by Raanan Geberer
“When you begin/Begin the beguine/It brings back the night/of tropical splendor….”
Dr. Pearlstein sang as he looked into Rob’s mouth and started poking around, the curbed probe in one hand, the tiny mirror in the other. Ever since Rob had moved to Brooklyn last year, in 1987, his father had tried to get him to see Dr. Pearlstein as a dentist because Dr. Pearlstein was a cousin and had grown up with his father in the old immigrant East Bronx, and finally, here he was. Dr. Pearlstein’s office was on the second floor of a rundown two-story building on a nondescript commercial street in Bensonhurst whose only redeeming feature was the Italian bakery next door. You walked down a long, narrow hallway to get to Dr. Pearlstein’s office.
“A, B, C, D, E, F, G, H/ I got a gal in Kalamazoo/Don’t want to boast but I know she’s the toast/of Kalamazoo…”
Rob had never heard of a singing dentist before. Not only does he sing, he thought, but he seems to sing only the songs of his own era, which would be the late 1930s and early ’40s. It’s incredible that this guy is still practicing, he thought. He must be in his late 60s, past retirement age. He idly glanced at the wall – here was a diploma from “New York University Dental School, June 1949.” Probably went to dental school on the G.I. Bill, he thought. Suddenly, he became alarmed when Dr. Pearlstein picked up a drill.
“What are you doing with that drill? Aren’t you going to give me an anesthetic or an injection?”
“Well, the X-rays show that the cavity is very small and very near the surface, so we don’t need it. Open your mouth—you’re so good, you’re the best, you’re the champ. Here it comes. I’m not lazy!”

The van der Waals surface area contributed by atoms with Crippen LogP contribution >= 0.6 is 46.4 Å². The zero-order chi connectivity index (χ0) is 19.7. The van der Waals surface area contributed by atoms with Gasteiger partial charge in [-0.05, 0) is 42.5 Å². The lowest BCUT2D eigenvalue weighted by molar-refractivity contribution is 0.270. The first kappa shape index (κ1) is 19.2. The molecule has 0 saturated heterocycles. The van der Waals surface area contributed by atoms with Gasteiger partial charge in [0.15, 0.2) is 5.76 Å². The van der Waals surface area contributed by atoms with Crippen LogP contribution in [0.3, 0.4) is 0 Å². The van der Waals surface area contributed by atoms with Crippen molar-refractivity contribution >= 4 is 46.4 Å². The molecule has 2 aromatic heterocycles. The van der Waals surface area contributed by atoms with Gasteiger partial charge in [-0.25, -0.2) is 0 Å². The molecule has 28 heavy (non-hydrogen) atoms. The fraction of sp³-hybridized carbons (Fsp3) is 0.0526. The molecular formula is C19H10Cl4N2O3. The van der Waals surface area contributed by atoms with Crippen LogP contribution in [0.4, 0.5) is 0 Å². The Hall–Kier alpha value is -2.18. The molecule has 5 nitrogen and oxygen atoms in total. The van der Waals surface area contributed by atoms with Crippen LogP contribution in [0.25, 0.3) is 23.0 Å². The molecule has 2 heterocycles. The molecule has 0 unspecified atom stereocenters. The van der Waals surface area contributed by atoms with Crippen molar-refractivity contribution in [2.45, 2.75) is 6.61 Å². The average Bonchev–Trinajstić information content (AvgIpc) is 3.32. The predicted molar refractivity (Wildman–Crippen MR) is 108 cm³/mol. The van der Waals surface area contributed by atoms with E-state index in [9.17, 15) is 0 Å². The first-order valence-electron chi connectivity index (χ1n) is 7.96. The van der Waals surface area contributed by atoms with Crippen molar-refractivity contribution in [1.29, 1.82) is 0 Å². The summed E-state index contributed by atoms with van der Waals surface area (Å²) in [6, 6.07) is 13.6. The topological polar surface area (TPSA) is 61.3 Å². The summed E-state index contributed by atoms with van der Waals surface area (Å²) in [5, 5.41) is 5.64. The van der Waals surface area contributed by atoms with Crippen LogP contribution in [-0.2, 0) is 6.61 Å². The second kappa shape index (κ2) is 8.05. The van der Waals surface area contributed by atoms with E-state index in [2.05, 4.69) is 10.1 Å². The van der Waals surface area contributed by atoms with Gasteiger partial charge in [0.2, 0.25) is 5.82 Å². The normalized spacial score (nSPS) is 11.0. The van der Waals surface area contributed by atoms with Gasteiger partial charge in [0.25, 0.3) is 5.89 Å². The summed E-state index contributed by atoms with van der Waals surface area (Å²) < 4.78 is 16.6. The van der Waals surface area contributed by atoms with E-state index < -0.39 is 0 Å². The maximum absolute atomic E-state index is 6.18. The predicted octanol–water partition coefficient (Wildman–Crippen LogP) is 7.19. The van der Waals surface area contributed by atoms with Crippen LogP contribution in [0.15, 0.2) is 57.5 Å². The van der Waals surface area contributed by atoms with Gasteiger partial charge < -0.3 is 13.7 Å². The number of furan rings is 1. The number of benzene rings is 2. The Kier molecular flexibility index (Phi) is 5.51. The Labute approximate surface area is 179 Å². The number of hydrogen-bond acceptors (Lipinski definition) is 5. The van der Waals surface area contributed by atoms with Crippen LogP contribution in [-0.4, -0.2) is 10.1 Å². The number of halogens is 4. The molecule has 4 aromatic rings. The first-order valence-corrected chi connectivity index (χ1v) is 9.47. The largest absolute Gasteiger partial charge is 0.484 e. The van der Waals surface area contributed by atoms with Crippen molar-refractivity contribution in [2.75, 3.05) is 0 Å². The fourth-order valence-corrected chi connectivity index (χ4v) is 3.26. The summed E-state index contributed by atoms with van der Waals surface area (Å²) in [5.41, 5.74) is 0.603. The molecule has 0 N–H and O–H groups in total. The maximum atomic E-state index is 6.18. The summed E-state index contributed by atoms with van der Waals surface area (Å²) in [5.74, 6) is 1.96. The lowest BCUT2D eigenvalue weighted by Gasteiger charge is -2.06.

`I got spurs that jingle jangle jingle/As we go merrily along/And they say, ain’cha glad you’re single/And that song it ain’t too far from wrong ’ …You’re doing great! Don’t worry about anything. I’m the master! ` He was a famous trumpet man around Chicago way/He had a boogie style that no one else could play’ …You’re so good! Okay, rinse out your mouth!”
Rob bent over, grabbed a paper cup and rinsed his mouth. He watched the blood going down the drain. He had hardly felt anything. “There! That wasn’t so hard, was it? ” Dr. Pearlstein asked. “I’m gonna do the filling now! You know, your father did some amazing, heroic things! Like the time he ran into the battlefield and carried the wounded lieutenant on his back to safety! They were gonna give him a medal for that, but, you know how it is!”
Rob had never heard that story before. Then again, his father rarely talked about his past. “Did you know my father’s brother?” he asked the dentist.
“Sure I knew him!” Dr. Pearlstein answered. “I remember when he left for Palestine in ‘47! He was promoted to major in the Haganah, the first major in the new Jewish army, and the next day, he gets killed in the fighting in Jerusalem. And he didn’t even have to be there–they wanted him in intelligence, but he had to be on the front lines. What are you gonna do?”
Rob was going to ask another question when….
“Okay, we’re gonna put in the filling material next. Here it comes! Stay still! I’m not lazy! Moon over Miami/Shine on as we begin/A dream or two that may come true/As the tide comes in…….’ Okay, just a little bit more. Just stay still. You’re the best! … Bor’chu es adonai hamvoroch/Boruch atoh adonoi hamvoroch leolom voed/Boruch atoh adonoi/Eloheynoo melech ha’olam... OK, we’re done here, kid!”
“I heard you singing that Hebrew brocho, ” Rob said, referring to the blessing over the Torah that Dr. Pearlstein had just intoned. “Wouldn’t those Hasidim I saw in the waiting room object if you sang that when they were here?”
“Fuhgedaboutit!” Dr. Pearlstein responded, cheery as ever. “Don’t worry about them. They got nothin’ to say! OK, see you next time?”
“What should I pay?”
“Don’t pay anything! ’Cause you’re a relative, I’ll fix the insurance form so the price will be very high, so what they give me will cover what you should pay!”
“You don’t have a secretary?”
“Naah! I used to have a secretary, but if I did now, I’d have to charge you guys more! OK, kid! Give my regards to your father…..NEXT!!!”Raanan Geberer is the longtime managing editor of the Brooklyn Eagle and a frequent contributor to the Cooperator, a magazine for condo and co-op board members and managers. He grew up in the Bronx, went to the Bronx High School of Science, then to SUNY Binghamton and Boston University. At the time this short story represents (1987-88) he lived in the Kings Highway area, but subsequently married the former Rhea Lewin and moved to Manhattan. His hobbies include working out at the gym, gardening and playing rock music with friends. He’s also a lifelong railfan